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to introduce a certain amount of randomness into minicircle segregation. In other words, sister minicircles may not necessarily end up in different daughter cells. A pulse–chase experiment performed with C. fasciculata cells at the light microscope level previously showed that newly replicated minicircles are spread throughout the network after one cell cycle is completed (Simpson et al., 1974).

In the case of T. brucei, the network apparently does not rotate and two dumbbell-shaped masses of nicked replicated minicircles accumulate at either end of the nucleoid body, which then divides in half into the daughter cells (Ferguson et al., 1994; Robinson and Gull, 1994). In this case there does not appear to be a mechanism for randomization throughout the network, other than the possible random selection and migration to the antipodal replisomes.

Plasticity of Minicircle Sequence Class Copy Number in L. tarentolae in Culture

The number of minicircles per network in L. tarentolae was assayed by counting 4′,6-diamidino-2-phenylindole (DAPI)-stained networks in a cell counting chamber using a fluorescent microscope and measuring the DNA concentration spectrophotometrically. Quantitative dot blot hybridization using an oligonucleotide probe complementary to the conserved CSB-3 12-mer sequence yielded values of 12,600 ± 300 and 12,700 ± 800 for the UC and LEM125 strains, respectively. Similar dot blot hybridization analysis showed that the copy number of maxicircle DNA molecules was very similar in the UC and LEM125 strains (32 ± 2 and 25 ± 2 copies per network, respectively).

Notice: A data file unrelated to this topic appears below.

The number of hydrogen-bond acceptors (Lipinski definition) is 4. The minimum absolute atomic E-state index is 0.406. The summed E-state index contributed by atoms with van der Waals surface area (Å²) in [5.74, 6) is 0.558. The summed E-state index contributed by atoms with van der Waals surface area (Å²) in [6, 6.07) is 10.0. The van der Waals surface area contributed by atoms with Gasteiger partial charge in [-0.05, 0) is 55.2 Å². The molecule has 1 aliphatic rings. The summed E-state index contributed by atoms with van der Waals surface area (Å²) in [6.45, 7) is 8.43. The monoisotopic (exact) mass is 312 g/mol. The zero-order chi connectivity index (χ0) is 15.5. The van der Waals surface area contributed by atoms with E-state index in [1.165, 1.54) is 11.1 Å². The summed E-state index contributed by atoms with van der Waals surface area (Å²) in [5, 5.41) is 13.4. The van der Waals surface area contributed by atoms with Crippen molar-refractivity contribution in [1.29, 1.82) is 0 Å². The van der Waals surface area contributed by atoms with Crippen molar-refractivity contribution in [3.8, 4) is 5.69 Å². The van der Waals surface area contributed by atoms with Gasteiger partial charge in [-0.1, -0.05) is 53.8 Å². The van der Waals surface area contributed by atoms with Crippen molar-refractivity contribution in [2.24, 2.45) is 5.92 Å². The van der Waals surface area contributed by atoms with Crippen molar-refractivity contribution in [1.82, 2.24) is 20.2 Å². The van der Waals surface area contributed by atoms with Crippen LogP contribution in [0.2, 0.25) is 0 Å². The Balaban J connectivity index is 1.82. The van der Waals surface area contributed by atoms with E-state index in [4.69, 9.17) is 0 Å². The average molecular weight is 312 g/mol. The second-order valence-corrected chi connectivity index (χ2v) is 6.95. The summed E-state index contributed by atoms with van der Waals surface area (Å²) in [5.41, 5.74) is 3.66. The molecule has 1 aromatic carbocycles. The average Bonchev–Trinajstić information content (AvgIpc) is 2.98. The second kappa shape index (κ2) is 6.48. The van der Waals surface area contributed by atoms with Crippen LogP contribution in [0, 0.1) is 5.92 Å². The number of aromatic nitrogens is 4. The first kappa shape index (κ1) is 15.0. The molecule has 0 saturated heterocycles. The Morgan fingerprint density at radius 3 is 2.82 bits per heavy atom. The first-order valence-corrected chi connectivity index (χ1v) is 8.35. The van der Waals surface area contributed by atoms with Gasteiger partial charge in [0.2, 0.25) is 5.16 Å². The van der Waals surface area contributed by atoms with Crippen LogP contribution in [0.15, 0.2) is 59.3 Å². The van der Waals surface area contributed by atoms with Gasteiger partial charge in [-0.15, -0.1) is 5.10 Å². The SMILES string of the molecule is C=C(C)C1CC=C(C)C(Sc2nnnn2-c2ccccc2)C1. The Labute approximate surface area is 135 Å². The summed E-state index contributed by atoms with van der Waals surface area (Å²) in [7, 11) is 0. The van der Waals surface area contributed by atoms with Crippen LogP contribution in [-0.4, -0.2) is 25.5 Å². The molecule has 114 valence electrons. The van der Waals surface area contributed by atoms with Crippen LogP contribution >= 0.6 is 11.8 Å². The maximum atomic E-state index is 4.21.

Quantitation of the copy numbers of 17 specific minicircle sequence classes in the UC strain was previously performed by Southern blot analysis using specific oligonucleotide probes for specific gRNAs. We have repeated these analyses with both UC strain kDNA and LEM125 strain kDNA, by dot blot hybridization of MspI-digested kDNA (all minicircles have at least one MspI site), and a known amount of specific cloned minicircles using primers specific to each gRNA. A primer to the conserved 12-mer sequence was used as a loading control. The results in Table 1 show that homologous minicircle sequence class frequencies are extremely variable, both between strains and between different kDNA isolates from the same strain taken after several years of culture. In general, the LEM125 strain kDNA exhibited lower copy numbers for the sequence classes in common between the strains, which is consistent with LEM125 possessing a more complex minicircle repertoire.

In the UC strain kDNA as mentioned above, two gRNAs, pLtl9 (= G4-III) and pB4 (= gND3-IX), are nonfunctional, in that all of the other



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